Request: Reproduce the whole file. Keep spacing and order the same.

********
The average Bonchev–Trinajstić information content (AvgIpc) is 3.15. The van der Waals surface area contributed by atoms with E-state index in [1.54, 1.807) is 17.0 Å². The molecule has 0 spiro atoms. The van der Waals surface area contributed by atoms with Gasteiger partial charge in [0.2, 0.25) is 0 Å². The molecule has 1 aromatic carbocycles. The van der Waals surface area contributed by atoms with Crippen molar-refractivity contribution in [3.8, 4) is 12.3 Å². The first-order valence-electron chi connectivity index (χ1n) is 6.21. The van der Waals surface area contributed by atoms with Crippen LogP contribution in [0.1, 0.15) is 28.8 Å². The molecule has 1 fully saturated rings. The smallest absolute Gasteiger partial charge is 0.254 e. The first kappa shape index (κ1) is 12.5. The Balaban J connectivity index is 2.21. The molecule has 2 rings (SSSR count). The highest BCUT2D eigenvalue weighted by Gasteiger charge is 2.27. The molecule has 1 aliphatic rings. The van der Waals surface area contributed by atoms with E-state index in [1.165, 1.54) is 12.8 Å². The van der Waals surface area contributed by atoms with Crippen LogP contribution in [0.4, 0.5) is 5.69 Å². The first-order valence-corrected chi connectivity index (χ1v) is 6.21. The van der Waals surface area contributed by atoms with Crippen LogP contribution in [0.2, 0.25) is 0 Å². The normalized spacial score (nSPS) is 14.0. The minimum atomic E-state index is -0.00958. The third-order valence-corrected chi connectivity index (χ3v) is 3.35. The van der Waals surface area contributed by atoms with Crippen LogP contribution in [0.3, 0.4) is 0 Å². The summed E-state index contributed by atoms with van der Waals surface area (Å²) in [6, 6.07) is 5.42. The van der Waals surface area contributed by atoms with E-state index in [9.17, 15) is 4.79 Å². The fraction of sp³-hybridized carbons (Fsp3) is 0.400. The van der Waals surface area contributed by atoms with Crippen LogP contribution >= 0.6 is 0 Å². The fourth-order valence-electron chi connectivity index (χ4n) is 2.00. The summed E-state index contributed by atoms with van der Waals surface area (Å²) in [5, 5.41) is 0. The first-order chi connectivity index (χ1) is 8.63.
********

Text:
The average Bonchev–Trinajstić information content (AvgIpc) is 3.15. The van der Waals surface area contributed by atoms with E-state index in [1.54, 1.807) is 17.0 Å². The molecule has 0 spiro atoms. The van der Waals surface area contributed by atoms with Gasteiger partial charge in [0.2, 0.25) is 0 Å². The molecule has 1 aromatic carbocycles. The van der Waals surface area contributed by atoms with Crippen molar-refractivity contribution in [3.8, 4) is 12.3 Å². The first-order valence-electron chi connectivity index (χ1n) is 6.21. The van der Waals surface area contributed by atoms with Crippen LogP contribution in [0.1, 0.15) is 28.8 Å². The molecule has 1 fully saturated rings. The smallest absolute Gasteiger partial charge is 0.254 e. The first kappa shape index (κ1) is 12.5. The Balaban J connectivity index is 2.21. The molecule has 2 rings (SSSR count). The highest BCUT2D eigenvalue weighted by Gasteiger charge is 2.27. The molecule has 1 aliphatic rings. The van der Waals surface area contributed by atoms with E-state index in [1.165, 1.54) is 12.8 Å². The van der Waals surface area contributed by atoms with Crippen LogP contribution in [0.4, 0.5) is 5.69 Å². The first-order valence-corrected chi connectivity index (χ1v) is 6.21. The van der Waals surface area contributed by atoms with Crippen LogP contribution in [0.2, 0.25) is 0 Å². The normalized spacial score (nSPS) is 14.0. The minimum atomic E-state index is -0.00958. The third-order valence-corrected chi connectivity index (χ3v) is 3.35. The van der Waals surface area contributed by atoms with Crippen LogP contribution in [0.3, 0.4) is 0 Å². The summed E-state index contributed by atoms with van der Waals surface area (Å²) in [6, 6.07) is 5.42. The van der Waals surface area contributed by atoms with E-state index in [9.17, 15) is 4.79 Å². The fraction of sp³-hybridized carbons (Fsp3) is 0.400. The van der Waals surface area contributed by atoms with Crippen LogP contribution >= 0.6 is 0 Å². The fourth-order valence-electron chi connectivity index (χ4n) is 2.00. The summed E-state index contributed by atoms with van der Waals surface area (Å²) in [5, 5.41) is 0. The first-order chi connectivity index (χ1) is 8.63.